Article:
The priest Eli has misgoverned Israel, allowing his sons to disdain the Lord. Their contempt for God is an unforgivable sin (1 Sam 2:25). Today we read that Eli's sight is dimming and he is going blind. We also read that 'the lamp of God had not yet gone out in the temple.' The sanctuary lamp that burns all night is almost out of oil, meaning the night is almost over. The symbolic meaning is that a new day is dawning upon a time of darkness and blindness.
In the Jewish ordering, the previous book is Judges. Seven times it records that "Israel did what was evil in the sight of the Lord" (2:11, 3:7, 3:12, 4:1, 6:1, 10:6, 13:1). The last judge, Samson, is a dismal failure who makes bad decisions based on pleasing his own eyes. He is not a leader, but a wild loaner who breaks his vows to God. His battles are motivated by personal vengeance, not serving the needs of Israel or serving God. He also ends up blind. In the Book of Judges it says (17:6, 21:25) that "there was no king in Israel so each man did what was right in his eyes." The Book of Samuel begins with the understanding that they are blind people led by blind leaders.
This darkness is expressed starkly in verse 1 "the word of the Lord was rare in those days, there were no frequent visions." No word. No visions. The blind priest Eli has failed as a "seer" for Israel.
The Lord calls the boy in the darkness and three times he runs to Eli saying "Here I am." On the third time the old priest discerns that it is God and instructs his protégé in how to respond: "Speak Lord your servant is listening." Is it noteworthy that young Samuel fails to say "Lord" when he responds? As is so often the case in biblical narrative, we are not told.... I think it is important.
The name Samuel is a composite of the words shama= "hear" and el="God." The English translation of shama includes hearken, hear, listen, understand, obey. The creedal prayer of Dtn 6:4 "Shema Yisrael" (Hear Israel, the Lord is God, the Lord is One) ties together Moses and Samuel. God has spoken His word who will listen? Who will interpret and speak the divine will?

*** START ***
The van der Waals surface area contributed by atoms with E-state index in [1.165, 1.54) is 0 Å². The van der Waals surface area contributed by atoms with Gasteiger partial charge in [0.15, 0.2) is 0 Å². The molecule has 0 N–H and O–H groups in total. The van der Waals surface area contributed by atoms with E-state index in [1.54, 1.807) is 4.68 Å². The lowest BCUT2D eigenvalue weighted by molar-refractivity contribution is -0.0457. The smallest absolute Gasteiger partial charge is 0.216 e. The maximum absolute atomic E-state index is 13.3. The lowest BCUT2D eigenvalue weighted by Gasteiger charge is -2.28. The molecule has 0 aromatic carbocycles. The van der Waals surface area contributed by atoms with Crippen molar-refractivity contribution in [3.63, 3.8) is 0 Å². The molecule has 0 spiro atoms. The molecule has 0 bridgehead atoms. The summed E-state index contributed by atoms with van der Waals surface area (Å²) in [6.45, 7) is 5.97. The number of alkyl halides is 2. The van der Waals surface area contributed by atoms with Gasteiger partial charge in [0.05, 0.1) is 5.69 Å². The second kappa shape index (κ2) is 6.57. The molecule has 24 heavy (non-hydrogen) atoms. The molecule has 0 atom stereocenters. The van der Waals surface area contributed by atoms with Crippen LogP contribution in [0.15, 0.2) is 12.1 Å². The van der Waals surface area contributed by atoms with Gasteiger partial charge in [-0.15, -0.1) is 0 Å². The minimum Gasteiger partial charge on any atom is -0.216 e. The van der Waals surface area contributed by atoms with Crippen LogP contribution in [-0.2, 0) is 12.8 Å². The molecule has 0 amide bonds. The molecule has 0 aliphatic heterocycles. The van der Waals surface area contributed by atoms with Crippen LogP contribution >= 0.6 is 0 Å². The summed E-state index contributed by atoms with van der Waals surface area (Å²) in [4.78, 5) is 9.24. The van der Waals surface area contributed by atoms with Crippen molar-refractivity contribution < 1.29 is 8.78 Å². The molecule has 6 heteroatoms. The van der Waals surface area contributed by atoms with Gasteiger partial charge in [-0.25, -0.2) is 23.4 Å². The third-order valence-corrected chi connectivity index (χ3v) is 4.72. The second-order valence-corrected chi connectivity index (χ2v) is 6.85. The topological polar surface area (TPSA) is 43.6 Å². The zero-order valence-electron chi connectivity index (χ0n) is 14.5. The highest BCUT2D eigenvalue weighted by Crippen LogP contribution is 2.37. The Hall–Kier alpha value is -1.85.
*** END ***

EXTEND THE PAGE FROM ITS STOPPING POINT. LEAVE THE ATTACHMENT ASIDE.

In the biblical literature, God is not always present. When He is, He is usually silently present. If He speaks to someone it is to call them to a leadership role; but these human instruments remain fallible people. By chapter 8, "Samuel became old." He had plans, setting up his sons as judges over Israel. Ironically, they are like the sons of Eli. They are not worthy to the task. As a result, Israel's elders will demand a king. The era of judges comes to a close and the era of kings begins. Samuel is the end of one and begins the other.
The story of Samuel is about this transition. It is a reminder that God saves by intervening in history, not controlling it. There are ups and downs and lots of twists and turns. God does not preserve people from the struggles of life.
Is God silent and absent in our age? Some claim to hear Him, but they are also fallible and imperfect, and often times I doubt their claims. We do have the Scriptures, though, so as we wait for Jesus to return we can prayerfully search His Word to hear Him. We have the gift of the Holy Spirit. We have the voice of the church. We can say, "Speak, Lord, your servant is listening." We can listen, hear, understand and obey.